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Goldhamer v. Nagode

August 4, 2008


The opinion of the court was delivered by: John F. Grady, United States District Judge


Before the court is defendants' motion to dismiss certain counts of the complaint. For the reasons explained below, the motion is denied in part and granted in part.


The plaintiffs' allegations, which are taken as true and viewed in a light most favorable to plaintiffs for the purposes of this motion, are as follows.

This case arises out of an occurrence at the Taste of Chicago in Grant Park on July 2, 2006, when approximately a dozen individuals near a United States Armed Services recruitment booth were handing out flyers and speaking to people about the role of the military and alternatives to military service. Plaintiffs Don Goldhamer and Robin Schirmer were among those individuals.

Schmirmer stood near the recruitment booth and held a sign that read "Chicago Is A Free Speech Zone." Goldhamer was present as an observer on behalf of the National Lawyers Guild "because of problems in the past of Chicago police violating the rights of those exercising their First Amendment rights." (Compl. ¶ 8.) He wore a red National Lawyers Guild cap.

After the demonstrators had been peacefully leafleting for about an hour on the public sidewalk ten to fifteen feet from the booth, two Chicago police officers arrived and, without elaboration, told them to "move away." The officers refused to identify their supervisor(s). Soon thereafter, a number of police officers, including defendant Lieutenant Nagode, arrived. Nagode ordered the officers to form a line in front of the recruitment booth. He also told Schirmer and others to put their signs away, that they could not protest there, and that they had to go to a "free speech zone." None of the demonstrators were aware of a "free speech zone" at the Taste of Chicago.

Schirmer folded her sign, put it in her purse, and began leafleting. Goldhamer asked Nagode why they could not display signs; Nagode replied, "Because I'm telling you." Goldhamer then asked Nagode what law he was enforcing; Nagode replied, "Just follow my order." Nagode then walked behind the recruitment booth and used his cell phone to call a supervisor.

One demonstrator, Melissa Woo (who is not a party to this action), was warned to go to the "free speech zone." When she did not comply with a second request to leave, she was arrested.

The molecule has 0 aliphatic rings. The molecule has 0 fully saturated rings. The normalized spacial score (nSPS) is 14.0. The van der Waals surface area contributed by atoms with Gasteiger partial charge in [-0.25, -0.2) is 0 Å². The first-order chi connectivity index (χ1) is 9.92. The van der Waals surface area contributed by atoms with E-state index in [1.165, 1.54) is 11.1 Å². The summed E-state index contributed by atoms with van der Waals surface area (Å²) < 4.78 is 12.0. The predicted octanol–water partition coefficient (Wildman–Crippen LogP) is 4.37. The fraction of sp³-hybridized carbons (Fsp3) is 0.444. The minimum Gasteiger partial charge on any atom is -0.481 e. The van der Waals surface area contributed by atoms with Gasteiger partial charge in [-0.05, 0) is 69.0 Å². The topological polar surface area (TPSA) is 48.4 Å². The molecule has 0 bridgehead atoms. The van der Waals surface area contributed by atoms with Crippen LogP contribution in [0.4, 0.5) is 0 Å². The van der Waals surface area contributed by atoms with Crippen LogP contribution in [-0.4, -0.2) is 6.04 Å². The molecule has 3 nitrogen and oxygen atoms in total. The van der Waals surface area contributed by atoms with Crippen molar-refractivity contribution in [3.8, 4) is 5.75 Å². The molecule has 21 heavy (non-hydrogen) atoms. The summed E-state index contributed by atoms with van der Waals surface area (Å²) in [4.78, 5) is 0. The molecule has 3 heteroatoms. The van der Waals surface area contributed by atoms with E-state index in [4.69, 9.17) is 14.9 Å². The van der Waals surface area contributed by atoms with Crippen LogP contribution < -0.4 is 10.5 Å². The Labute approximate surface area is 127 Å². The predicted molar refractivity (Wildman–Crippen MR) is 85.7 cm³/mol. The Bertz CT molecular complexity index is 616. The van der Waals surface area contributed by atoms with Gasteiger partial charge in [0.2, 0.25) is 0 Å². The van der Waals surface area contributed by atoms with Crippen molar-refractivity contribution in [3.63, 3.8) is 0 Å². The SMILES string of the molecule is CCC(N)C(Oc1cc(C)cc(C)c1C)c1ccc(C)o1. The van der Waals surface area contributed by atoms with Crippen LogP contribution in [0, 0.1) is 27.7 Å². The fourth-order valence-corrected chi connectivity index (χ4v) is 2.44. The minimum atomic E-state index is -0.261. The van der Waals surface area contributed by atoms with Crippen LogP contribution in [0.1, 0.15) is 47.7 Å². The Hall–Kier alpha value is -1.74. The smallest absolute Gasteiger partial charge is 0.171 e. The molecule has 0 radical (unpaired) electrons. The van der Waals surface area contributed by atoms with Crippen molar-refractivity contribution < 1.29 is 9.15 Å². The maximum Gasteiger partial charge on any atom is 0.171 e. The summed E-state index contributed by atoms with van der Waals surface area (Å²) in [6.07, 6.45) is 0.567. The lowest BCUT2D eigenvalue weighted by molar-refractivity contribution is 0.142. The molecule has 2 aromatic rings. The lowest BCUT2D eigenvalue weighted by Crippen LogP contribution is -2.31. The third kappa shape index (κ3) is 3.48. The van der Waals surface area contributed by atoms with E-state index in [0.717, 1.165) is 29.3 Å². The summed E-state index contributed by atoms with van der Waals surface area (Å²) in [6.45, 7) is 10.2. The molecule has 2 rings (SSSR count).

Nagode then threatened to issue an order to disperse. He also announced that the "festival area" was not "public" and that those assembled could not hand out leaflets or walk around with t-shirts bearing slogans. At this point, Schirmer moved to stand by people who were waiting in line to shoot baskets at the booth, and he spoke with them about military service.

Defendants Commander Keating and Officer Pohl arrived along with various police lieutenants. An assistant corporation counsel for the City (who refused to identify himself) was also present at this point. Nagode then gave a general order to the demonstrators to disperse. Each lieutenant appeared to choose someone to arrest, and Keating gave an order to arrest several of the demonstrators.

When told to disperse, Goldhamer did not leave; he assumed that the order did not apply to him because "he was not engaged in any protest." (Compl. ¶ 20.) He and Schirmer, along with four others, were arrested. None of the arresting officers provided a reason for the arrests. Plaintiffs and the other arrestees were taken to a tent in Grant Park that was adjacent to a temporary police headquarters and from there to the 1st District police station.

Plaintiffs were charged with disorderly conduct in violation of Chicago Municipal Code § 8-4-010(d) ("subsection(d)" or the "ordinance"), the text of which is discussed infra. They appeared in court four times on the charges; the police officers did not appear at those hearings. At the fourth court appearance, the City sought another continuance, but the court denied the motion and dismissed the charges against plaintiffs and the other four individuals.

The complaint in this action contains nine counts. In Count I, plaintiffs seek a declaration that the disorderly conduct ordinance is unconstitutional as well as an injunction prohibiting its enforcement. Plaintiffs also bring § 1983 claims for First Amendment retaliation (Count II); conspiracy (Count III); violation of due process in that the ordinance is impermissibly vague (Count IV); and false arrest (Count V). In Count VI, plaintiffs seek to hold the City liable for damages pursuant to Monell v. Department of Social Services, 436 U.S. 658 ...

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